Schools Drop Federal Lunch Menu: Costly, Students Still Hungry

Unfortunately for public school districts across the country, First Lady Michelle Obama’s preferred lunch plan has proven to be a costly fiasco.

The new menus are defined by regulations stemming from the Healthy, Hunger-Free Kids Act of 2010. The new standards include a requirement that each student take a serving of fruit or vegetable as part of their lunch. If the standards are not met, the federal government may end its subsidies of the school lunch program – driving up prices for both students and school districts.

Under the standards, schools have had to forgo the cheaper enriched grains and instead serve more expensive whole grain choices such as brown rice, whole wheat breads, and whole grain pasta. Likewise, schools have been told to serve a wider variety of fruits and vegetables including red, yellow, and green leafy vegetables and low-sodium proteins.

The guidelines set minimum and maximum calories per meal by age group and provide sample lunch menus.

As predicted by some critics, however, the new regulations have met with growing opposition from students.

New York’s Burnt-Hills-Ballston Lake school district finally opted out of Michelle Obama’s menu plan after too many students complained that they were still hungry after eating the prepared lunches.

“[Food service manager Nicky] Boehm and her staff worked hard to implement the new regulations, but there were just too many problems and too many foods that students did not like and would not purchase,” said Assistant Superintendent Chris Abdoo about the National School Lunch Program in a statement reported by “Students complained of being hungry with these lunches and the district lost money.”

EAGNews noted that the federal menu included minute portions such as part of a chicken patty on a tiny croissant. Boehm said,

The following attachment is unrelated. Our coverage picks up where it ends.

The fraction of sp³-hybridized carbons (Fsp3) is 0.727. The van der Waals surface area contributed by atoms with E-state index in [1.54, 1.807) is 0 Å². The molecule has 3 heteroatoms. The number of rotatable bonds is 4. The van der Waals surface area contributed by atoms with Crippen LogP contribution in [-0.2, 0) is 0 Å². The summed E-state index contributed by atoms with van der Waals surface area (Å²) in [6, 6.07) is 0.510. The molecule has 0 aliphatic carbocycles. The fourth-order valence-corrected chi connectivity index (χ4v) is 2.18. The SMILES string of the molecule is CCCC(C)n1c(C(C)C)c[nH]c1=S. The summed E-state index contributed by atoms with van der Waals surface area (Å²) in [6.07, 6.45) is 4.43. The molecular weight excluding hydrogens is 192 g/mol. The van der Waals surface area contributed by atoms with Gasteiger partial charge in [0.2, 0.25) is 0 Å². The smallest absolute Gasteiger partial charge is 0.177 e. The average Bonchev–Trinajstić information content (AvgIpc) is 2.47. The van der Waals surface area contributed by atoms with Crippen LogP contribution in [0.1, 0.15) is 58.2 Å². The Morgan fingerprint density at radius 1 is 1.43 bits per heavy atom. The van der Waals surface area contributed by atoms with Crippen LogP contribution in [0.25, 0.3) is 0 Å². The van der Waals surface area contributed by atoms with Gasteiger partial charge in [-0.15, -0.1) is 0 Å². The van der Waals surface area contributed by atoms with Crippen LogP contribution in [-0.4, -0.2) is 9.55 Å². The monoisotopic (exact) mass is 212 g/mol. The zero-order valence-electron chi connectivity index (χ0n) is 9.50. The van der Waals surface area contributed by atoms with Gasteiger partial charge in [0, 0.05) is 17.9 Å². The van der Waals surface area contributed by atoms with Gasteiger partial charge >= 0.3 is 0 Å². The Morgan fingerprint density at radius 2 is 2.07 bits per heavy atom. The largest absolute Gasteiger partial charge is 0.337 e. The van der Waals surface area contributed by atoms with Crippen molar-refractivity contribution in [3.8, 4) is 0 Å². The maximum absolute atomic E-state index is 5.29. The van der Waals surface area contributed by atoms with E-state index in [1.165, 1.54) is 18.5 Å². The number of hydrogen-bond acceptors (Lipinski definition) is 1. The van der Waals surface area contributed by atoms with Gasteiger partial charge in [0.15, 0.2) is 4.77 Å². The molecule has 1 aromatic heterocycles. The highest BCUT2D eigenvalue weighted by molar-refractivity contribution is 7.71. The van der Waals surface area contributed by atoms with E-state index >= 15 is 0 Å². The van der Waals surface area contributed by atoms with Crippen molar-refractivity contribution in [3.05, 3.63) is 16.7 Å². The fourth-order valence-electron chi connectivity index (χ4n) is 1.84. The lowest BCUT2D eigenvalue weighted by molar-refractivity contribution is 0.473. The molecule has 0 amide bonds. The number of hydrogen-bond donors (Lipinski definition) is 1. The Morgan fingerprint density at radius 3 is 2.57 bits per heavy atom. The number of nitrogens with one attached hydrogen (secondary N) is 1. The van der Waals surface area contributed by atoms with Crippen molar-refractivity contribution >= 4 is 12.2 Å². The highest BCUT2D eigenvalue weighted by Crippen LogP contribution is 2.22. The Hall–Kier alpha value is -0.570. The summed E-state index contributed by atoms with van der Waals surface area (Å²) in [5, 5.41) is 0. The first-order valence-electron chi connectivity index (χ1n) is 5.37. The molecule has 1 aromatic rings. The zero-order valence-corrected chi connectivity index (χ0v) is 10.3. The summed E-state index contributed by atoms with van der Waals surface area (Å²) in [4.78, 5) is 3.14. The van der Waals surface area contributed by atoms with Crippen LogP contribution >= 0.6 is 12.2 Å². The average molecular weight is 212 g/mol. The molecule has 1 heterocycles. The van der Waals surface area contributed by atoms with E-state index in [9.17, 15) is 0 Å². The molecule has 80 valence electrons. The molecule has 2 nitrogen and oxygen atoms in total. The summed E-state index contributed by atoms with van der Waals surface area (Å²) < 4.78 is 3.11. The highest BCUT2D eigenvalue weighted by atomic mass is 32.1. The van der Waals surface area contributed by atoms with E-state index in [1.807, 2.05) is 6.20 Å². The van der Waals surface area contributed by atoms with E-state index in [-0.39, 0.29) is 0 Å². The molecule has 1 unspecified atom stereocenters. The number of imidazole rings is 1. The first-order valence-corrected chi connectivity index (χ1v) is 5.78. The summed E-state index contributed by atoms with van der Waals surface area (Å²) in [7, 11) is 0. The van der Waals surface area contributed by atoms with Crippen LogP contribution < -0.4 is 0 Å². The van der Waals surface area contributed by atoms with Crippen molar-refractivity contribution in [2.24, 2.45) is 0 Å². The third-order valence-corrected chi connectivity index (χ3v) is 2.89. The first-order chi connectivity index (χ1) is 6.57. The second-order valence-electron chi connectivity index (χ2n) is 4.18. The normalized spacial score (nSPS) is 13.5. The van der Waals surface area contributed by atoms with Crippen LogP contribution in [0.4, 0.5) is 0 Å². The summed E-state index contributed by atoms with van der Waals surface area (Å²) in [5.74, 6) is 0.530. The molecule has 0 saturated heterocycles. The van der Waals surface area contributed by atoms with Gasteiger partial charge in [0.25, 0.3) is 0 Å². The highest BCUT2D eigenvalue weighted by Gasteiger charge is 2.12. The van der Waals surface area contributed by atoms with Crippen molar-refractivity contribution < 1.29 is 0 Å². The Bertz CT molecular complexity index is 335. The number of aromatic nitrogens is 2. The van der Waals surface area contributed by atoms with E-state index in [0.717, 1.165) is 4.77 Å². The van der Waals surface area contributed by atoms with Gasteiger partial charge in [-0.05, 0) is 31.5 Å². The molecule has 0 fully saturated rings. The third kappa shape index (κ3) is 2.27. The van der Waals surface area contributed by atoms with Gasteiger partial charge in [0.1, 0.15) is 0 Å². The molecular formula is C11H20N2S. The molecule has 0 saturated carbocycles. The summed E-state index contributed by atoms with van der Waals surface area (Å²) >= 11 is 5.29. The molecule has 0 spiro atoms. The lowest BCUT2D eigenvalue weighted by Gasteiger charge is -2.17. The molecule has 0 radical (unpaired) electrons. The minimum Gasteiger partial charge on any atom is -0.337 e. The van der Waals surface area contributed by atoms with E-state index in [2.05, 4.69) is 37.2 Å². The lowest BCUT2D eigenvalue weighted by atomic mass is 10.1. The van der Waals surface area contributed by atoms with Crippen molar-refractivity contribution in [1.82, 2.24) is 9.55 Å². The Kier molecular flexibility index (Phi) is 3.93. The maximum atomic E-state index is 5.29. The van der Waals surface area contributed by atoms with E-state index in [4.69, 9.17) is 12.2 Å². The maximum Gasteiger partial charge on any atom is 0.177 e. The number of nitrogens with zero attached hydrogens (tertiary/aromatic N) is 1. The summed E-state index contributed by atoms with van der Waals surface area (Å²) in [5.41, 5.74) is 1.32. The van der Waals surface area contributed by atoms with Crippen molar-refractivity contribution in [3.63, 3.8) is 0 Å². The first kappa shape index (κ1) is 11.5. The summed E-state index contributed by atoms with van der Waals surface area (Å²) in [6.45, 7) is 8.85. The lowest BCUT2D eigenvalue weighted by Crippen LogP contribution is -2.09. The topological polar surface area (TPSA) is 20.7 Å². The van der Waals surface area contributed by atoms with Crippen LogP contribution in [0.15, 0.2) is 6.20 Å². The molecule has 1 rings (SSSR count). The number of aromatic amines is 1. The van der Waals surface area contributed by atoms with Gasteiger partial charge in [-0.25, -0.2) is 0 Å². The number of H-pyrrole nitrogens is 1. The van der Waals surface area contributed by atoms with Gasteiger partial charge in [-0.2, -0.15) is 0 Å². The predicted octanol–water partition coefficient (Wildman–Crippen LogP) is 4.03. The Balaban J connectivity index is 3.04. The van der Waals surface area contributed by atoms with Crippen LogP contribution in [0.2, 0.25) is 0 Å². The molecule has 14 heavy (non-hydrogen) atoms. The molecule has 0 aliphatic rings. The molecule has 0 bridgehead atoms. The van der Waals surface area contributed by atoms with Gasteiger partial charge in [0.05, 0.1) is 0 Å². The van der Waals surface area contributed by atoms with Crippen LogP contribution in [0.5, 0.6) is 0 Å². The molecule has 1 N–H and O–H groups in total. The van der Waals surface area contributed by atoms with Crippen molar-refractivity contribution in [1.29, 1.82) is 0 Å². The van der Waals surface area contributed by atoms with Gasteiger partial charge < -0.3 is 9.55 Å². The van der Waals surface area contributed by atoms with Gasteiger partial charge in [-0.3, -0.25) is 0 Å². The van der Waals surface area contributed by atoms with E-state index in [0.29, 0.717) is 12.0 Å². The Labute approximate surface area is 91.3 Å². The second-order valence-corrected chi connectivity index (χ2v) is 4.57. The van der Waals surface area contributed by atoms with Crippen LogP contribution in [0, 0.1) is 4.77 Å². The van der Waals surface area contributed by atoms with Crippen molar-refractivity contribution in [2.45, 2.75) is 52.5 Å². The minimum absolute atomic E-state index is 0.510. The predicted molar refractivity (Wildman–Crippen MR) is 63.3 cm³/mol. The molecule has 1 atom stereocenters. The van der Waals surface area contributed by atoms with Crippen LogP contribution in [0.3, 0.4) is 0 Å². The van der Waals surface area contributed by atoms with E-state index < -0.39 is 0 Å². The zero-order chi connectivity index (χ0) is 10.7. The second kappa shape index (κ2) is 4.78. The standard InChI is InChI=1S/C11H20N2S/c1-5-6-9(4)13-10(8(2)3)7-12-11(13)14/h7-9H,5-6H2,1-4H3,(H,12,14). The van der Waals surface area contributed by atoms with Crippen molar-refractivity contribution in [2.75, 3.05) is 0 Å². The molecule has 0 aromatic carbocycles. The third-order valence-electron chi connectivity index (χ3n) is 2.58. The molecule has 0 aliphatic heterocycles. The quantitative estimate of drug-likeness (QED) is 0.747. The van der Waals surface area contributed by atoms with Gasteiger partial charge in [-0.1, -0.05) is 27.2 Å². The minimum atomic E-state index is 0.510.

Students felt they weren’t getting good value for their money. The high schoolers especially complained the portion sizes were too small and many more students brought in lunch from home.

Instead, the school has opted to create its own lunch menu, after losing approximately $100,000 attempting the federal menu.

It is not the first school to drop out of the federal lunch program. Schools in Caitlin, Illinois, also withdrew from the program, asserting that it was too “restrictive.”

Similarly, schools in Carmel Clay, Indiana, have dropped Michelle Obama’s menu, asserting that they lost $300,000 attempting to implement the menu only to find that students were rejecting it.

“I’ve had a lot of complaints, especially with the little guys,” Linda Wireman, the food service director for Indiana’s Monon-based North White School Corp., told JCOnline. “They get a three-quarters cup of vegetables, but if it’s something they don’t like, it goes down the garbage disposal. So there are a lot of complaints they’re going home hungry.”

The new lunch regulations have officials feeling dismayed at some of the burdensome new responsibilities.

According to Amy Anderson, the food service director for the Carmel Clay schools in Indiana, the rules made her feel as though she were a “food cop.”

“I’m a registered dietician. I used to feel that I was an educator and part of the education system. I currently feel like I’m a food cop,” Anderson said. “I don’t get credit for the 98 percent of our kids who are within normal weight range. I only get slammed for the 2 to 3 percent who aren’t.”

And Lori Shofroth, Tippecanoe School Corps.’ food service director in Tippecanoe, Indiana, indicates that students have been throwing the food away.

“They’re teaching our kids with this meal pattern that it’s OK to throw away,” she told JCOnline. “We did a waste study on three different schools, and there was a huge amount of waste. That was just with produce, fruit or vegetables or milk.”